Husayn opposed Yazid, and declared Yazid a heretic. This angered Yazid, who declared war on Husayn, his companions and his family. He prevented them from securing drinking water for three days ,they were also not given food for three days because Yazid was afraid that Husayn will kill him so he decided not to give them food and water so they had no chance of winning the battle. He also subjected the captives to torture. Husayn's 6 month old son, Ali Asghar ibn Husayn, was killed, along with many other young children whose mothers were ready to sacrifice them for their conception of Islam. While in combat, Husayn kept on trying to influence the enemy by telling them to join his side. He told them that Yazid is a heretic and unfit for leadership over muslims and that Islamic leadership is rightfully his. Many soldiers turned their backs on Yazid and fought with Husayn. Of these included a man called Hurr, who begged Husayn's forgiveness and fought with the enemy, killing about 41 of them before being killed. The Shi'ah believe this to have set an example that will be remembered until the Qiyamah Judgement Day.

Husayn is known to Shias as "the resurrector of Islam". The reason for this is that when Ali died Mu'awiah became caliph and this lead to the destruction of Islam and the teachings of Muhammad. Mu'awiah claimed his son Yazid as the caliph after his death and this made things worse. Upon knowing the death of Husayn, men who were former fighters of Yazid started sympathising and turning sides to Ali ibn Husayn, the succesor to his father Husayn.


Husayn's body is said to have been buried in Karbala, near the site of his death. Most accounts say that his head was later retrieved and interred with his body. However, various sources identify eight possible locations for the head's resting place. The Imam Husayn Shrine was later built over his grave; it is now a holy site of pilgrimage for Sunni and Shia Muslims.

Shi'a views of Husayn

Shi'ahs regard Husayn as an Imam(caliph) and a martyr.He is believed to be the third caliph. He set out on his path in order to save Islam and the Ummah from annihilation at the hands of Yazid. According to Shi'a belief he was a willing sacrifice to religious necessity, and Shi'as view Husayn as an exemplar of courage and resistance against tyranny. Ashura, a day of mourning and self-reflection, is held in honor of his suffering.

The saying, "Every day is Ashura, every land is Karbala," is a reminder to live one's life as Husayn did on Ashura, with total sacrifice to Allah and for others. This saying also signifies "We must always remember, because there is suffering everywhere".

Hadith of Muhammad about Husayn ibn Ali

Ibn Saad narrates from ash-shabi:
Ali ibn Abi Talib while on his way to the battle of Siffin, passed through the desert of Karbala, there he stopped and wept very bitterly. When interrogated regarding the cause of his weeping, he commented that one day he visited Muhammad and found him weeping. When he asked Muhammad as to what was the reason which made him weep, he replied, "O Ali Gabriel has just been with me and informed me that my son Husayn would be martyred in Karbala, a place near the bank of the River Euphrates. This moved me so much that I could not help weeping."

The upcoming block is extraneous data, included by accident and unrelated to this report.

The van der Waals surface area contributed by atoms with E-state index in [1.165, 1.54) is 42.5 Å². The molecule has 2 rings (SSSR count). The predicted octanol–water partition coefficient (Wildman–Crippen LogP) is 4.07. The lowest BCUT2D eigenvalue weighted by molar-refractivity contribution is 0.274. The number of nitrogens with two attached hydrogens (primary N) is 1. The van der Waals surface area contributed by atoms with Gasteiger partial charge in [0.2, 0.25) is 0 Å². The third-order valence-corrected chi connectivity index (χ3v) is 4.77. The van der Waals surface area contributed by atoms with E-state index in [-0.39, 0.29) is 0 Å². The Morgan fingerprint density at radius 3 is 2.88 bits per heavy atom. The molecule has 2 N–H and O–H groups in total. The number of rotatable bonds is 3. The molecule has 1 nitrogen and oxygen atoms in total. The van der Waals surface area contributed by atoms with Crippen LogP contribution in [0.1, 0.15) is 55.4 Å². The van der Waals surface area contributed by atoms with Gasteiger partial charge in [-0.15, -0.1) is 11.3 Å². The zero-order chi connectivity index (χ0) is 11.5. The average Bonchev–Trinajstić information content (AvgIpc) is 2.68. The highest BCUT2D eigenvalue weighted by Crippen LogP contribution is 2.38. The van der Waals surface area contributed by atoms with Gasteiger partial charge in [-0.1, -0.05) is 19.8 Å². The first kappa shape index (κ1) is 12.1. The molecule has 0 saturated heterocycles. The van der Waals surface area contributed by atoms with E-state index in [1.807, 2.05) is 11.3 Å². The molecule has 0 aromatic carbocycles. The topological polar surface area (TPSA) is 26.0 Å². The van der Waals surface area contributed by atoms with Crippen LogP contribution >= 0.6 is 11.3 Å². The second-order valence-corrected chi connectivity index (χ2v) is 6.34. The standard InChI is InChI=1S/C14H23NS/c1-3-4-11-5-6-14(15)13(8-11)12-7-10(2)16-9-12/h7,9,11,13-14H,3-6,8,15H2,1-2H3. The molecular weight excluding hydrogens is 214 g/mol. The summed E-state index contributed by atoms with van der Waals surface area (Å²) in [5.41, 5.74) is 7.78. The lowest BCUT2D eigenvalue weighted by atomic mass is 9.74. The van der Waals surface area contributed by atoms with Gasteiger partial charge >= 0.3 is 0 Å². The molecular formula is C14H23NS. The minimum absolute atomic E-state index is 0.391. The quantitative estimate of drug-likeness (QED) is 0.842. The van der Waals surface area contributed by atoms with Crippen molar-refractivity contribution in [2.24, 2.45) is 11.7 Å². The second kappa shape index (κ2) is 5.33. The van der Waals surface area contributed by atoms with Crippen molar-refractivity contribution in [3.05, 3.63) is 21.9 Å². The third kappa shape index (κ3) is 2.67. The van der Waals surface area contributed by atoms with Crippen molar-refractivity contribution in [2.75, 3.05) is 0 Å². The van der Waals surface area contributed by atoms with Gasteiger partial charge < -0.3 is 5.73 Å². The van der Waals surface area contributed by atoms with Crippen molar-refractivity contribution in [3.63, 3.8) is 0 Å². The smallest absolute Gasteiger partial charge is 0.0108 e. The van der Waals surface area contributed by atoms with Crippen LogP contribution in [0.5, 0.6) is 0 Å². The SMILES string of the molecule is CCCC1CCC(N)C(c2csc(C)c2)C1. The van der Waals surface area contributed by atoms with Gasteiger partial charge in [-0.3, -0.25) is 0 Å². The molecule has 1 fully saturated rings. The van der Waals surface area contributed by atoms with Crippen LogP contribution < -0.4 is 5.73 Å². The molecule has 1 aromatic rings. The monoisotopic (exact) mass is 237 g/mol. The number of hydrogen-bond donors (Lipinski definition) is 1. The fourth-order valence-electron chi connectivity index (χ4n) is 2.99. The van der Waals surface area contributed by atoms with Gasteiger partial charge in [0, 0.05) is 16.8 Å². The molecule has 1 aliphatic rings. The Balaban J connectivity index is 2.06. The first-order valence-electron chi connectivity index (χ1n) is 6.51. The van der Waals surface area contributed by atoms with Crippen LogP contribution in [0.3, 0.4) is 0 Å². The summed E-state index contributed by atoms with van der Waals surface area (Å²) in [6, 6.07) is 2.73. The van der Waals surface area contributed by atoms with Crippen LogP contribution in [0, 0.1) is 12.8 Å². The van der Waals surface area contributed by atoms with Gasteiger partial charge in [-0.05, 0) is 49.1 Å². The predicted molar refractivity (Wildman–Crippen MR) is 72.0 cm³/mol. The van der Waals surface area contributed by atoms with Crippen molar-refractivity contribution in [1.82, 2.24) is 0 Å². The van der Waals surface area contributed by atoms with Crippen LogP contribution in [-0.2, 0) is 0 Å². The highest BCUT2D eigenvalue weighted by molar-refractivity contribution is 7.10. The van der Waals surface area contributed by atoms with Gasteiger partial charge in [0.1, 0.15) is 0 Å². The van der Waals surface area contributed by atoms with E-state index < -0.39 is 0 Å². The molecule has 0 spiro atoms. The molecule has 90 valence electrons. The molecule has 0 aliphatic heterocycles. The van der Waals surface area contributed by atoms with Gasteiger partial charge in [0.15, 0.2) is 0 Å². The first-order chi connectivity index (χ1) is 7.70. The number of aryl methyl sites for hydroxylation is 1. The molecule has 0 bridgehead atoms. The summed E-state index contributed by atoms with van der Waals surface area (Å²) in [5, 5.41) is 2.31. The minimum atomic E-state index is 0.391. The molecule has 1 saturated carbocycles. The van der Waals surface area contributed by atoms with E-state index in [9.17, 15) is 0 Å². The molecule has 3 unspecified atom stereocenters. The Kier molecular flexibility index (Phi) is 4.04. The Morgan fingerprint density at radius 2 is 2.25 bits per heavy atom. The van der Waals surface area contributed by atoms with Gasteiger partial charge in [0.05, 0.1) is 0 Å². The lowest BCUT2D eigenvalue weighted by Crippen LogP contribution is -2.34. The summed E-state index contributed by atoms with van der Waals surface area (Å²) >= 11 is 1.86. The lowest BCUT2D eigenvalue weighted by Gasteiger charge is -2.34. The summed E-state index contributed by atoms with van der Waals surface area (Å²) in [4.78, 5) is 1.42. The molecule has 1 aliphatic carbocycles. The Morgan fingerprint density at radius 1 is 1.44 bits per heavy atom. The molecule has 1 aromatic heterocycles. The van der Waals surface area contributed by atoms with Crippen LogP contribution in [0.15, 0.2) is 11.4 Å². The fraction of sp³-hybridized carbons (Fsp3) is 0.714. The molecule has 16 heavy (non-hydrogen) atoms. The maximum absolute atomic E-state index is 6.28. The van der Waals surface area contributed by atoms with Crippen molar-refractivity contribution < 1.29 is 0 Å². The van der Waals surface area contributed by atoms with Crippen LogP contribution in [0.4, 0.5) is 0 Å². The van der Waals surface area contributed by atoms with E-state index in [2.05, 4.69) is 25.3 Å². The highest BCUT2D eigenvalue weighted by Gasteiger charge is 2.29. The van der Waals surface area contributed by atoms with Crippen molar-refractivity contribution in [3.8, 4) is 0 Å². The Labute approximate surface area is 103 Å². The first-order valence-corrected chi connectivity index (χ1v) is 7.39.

Anas ibn Harith narrates:
One day Muhammad ascended the pulpit to deliver a sermon to his associates while Husayn and Hasan sons of Ali were sitting before him. When address was over, he put his left hand on Husayn and raising his head towards Heaven and said: "O my lord! I am Muhammad Your slave and your prophet, and these two are the distinguished and pious members of my family who would fortify my cause after me. O my Lord! Gabriel has informed me that son Husayn would be killed. O my Lord! Bless my cause in recompense for Husayn's martyrdom, make him the leader of the martyrs, be You be his helper and guardian and do not bless his murderers".

Khwaja Mu'inuddin Chishti says:
He gave his head but did not put his hand into the hands of Yazid. Verily, Husayn is the foundation of "La ilaha il Allah ". Husayn is lord and the lord of lords. Husayn himself is Islam and the shield of Islam. Though he gave his head (for Islam) but never pledged Yazid. Truly Husayn is the founder of "There is no Deity except Allah".

Maxims attributed to Hussayn ibn Ali

O Allah, what did he find who lost you, and what did he lose who found you?
Some people worship Allah for the purpose of gaining His gifts. This is the worship of the merchants. Some worship Him for the purpose of avoiding His punishment. This is the worship of the slaves. Some worship Him as showing gratitude to Him. This is the worship of the genuine ones. It is the best worship. When he clashed with vanguards of ibn Ziyad led by Hurr during his journey toward Karbala: "... Don't you see that the truth is not put into action and the false is not prohibited? The believer has got to be fond of meeting his God justly. So I do not consider the death but blessedness and living with the oppressors other than abjectness." Part of his speech on Ashura: "... Lo and behold; an ignoble (i.e ibn Ziyad), son of other ignoble (i.e. Ziyad ibn Abihi), has entangled me in a bifurcation, between either unsheathing the swords or accepting abjectness. And far be it that we accept abjectness. Allah abominates that for us, plus his proph­et, believers, the chaste pure gentlewomen, those who do not accept oppression as well as the souls who do not submit to meanness abominate it. They disapprove that we prefer obedience of scrooges to the best sites of murder. Beware; I assault you together with this family while they are few and when the helpers deserted . ... "


1 Muhammad Ibn Ismail Bukhari and Muhammad Muhsin Khan (1996). The English Translation of Sahih Al Bukhari With the Arabic Text. Al-Saadawi Publications.